UN-Arab League envoy Lakhdar Brahimi met with Egypt's foreign minister Saturday, saying "intense efforts" were under way to convene a Syrian peace conference in Geneva next month. Meanwhile, Syrian state media blamed "terrorists" for a bombing at the entrance to the mixed Christian-Druze Damascus suburb of Jaramana.
The Syrian Observatory for Human Rights said a suicide bomber from the Al-Qaeda-linked Al-Nusra Front detonated an explosives-packed car at the checkpoint between Jaramana and rebel-held Mleha.
Fighting raged for much of Saturday, with rebel mortar fire hitting Jaramana and regime aircraft striking back, according to the Britain-based Observatory, which relies on activists and medics on the ground. At least 16 soldiers and 15 jihadists were killed, it said.
One resident said the fighting was "unprecedented" since Syria's conflict erupted in March 2011, telling AFP by telephone: "It is very violent. We can hear automatic weapons fire, mortar rounds, bombardments."
The conflict, which erupted after President Bashar al-Assad launched a bloody crackdown on Arab Spring-inspired democracy protests, is believed to have killed more than 115,000 people.
Millions more have been forced to flee the country and hundreds of thousands are trapped by the fighting.
UN humanitarian chief Valerie Amos on Saturday called for a ceasefire in the Damascus suburb of Moadamiyet al-Sham, where thousands of people were evacuated last week and where she said "the same number or more remain trapped."
The founder of the Syrian Observatory for Human Rights, living in exile in Britain, told AFP it published the grim toll of the civil war to draw the world's attention to the "endless bloodbath".
"Our objective is to release the truth about what is happening in Syria. We document, we verify and we report," said Rami Abdel Rahman, adding: "Our only agenda is defending human rights and reaching a democratic state."
In another sign of Syria's growing misery, the World Health Organisation said it had detected two possible cases of polio in the eastern Deir Ezzor province which, if confirmed, would be the country's first known cases since 1999.
Meanwhile, nine Lebanese Shiite pilgrims seized by Syrian rebels 17 months ago and two Turkish Airlines pilots kidnapped in Beirut in August arrived back home late Saturday under an exchange deal mediated by Turkey and Qatar.
And at the United Nations Arab ambassadors called on Saudi Arabia to rethink its decision to reject a seat on the Security Council in protest over its handling of the Syrian conflict.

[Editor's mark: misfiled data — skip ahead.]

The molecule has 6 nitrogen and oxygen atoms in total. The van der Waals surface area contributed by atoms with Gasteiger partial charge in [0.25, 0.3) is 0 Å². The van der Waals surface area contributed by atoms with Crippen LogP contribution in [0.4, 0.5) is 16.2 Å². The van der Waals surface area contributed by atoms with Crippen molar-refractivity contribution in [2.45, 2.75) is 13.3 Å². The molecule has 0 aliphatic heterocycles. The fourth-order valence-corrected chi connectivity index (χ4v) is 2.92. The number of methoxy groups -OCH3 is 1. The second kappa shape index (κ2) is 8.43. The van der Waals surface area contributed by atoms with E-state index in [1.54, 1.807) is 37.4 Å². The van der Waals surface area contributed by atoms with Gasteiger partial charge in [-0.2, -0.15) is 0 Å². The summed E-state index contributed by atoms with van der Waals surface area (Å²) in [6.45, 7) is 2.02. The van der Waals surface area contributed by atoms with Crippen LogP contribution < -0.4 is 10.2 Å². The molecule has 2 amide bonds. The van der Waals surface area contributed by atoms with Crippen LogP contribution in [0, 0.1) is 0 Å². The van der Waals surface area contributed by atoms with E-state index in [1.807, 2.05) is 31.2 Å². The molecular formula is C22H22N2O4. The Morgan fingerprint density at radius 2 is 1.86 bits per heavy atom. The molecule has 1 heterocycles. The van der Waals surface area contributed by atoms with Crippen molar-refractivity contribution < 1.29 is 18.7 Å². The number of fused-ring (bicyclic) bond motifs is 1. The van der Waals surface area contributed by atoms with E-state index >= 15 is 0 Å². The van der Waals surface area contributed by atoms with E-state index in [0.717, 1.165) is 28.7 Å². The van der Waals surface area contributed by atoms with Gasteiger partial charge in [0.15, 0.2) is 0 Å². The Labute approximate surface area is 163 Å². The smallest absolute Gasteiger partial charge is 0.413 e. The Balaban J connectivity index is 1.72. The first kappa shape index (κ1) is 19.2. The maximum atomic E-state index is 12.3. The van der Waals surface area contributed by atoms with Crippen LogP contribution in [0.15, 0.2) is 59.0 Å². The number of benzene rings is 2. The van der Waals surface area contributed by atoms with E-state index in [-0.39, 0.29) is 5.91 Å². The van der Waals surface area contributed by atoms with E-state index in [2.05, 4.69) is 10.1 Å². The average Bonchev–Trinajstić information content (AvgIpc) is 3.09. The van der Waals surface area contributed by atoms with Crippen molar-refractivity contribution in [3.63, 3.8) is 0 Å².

They said it was crucial for Saudi Arabia to represent the Arab and Muslim world on the council "at this important and historical stage, specifically for the Middle East region."
Brahimi, the joint envoy of the UN and the Arab League, is to meet with the head of the pan-Arab group on Sunday and then head for talks in Syria itself and Iran, a key backer of the Assad regime.
But prospects for a peace conference remain dim, with Syria's opposition divided and due to vote next week on whether to take part, and Assad's government insisting he will not bow to the rebels' chief demand and step down.
The push for the Geneva talks will also be high on the agenda of US Secretary of State John Kerry, who heads to Europe to attend a "Friends of Syria" meeting in Britain on Tuesday.
The renewed push for peace talks comes after Damascus accepted in September a US-Russian deal to hand over its chemical arsenal for destruction.
But the political opposition remains divided amid recent clashes between mainstream fighters and jihadists, as well as growing rifts between rebels fighting on the ground and the external opposition.
The main National Coalition opposition bloc said members will decide next week whether to attend the Geneva talks, while the Syrian National Council, a coalition member, has threatened to quit if they do.
The nine Lebanese Shiite pilgrims, who were kidnapped by Syrian rebels last year as they were returning from visiting holy sites in Iran, were welcomed home in Beirut late Saturday.
The Turkish pilots, seized in Lebanon to push Turkey to put pressure on the Syrian rebels it supports to release the pilgrims, were freed and returned to Istanbul.
Syrian rebels also had demanded the release of some 200 prisoners from Syrian jails in exchange for freeing the pilgrims. It was not immediately clear if those releases went ahead.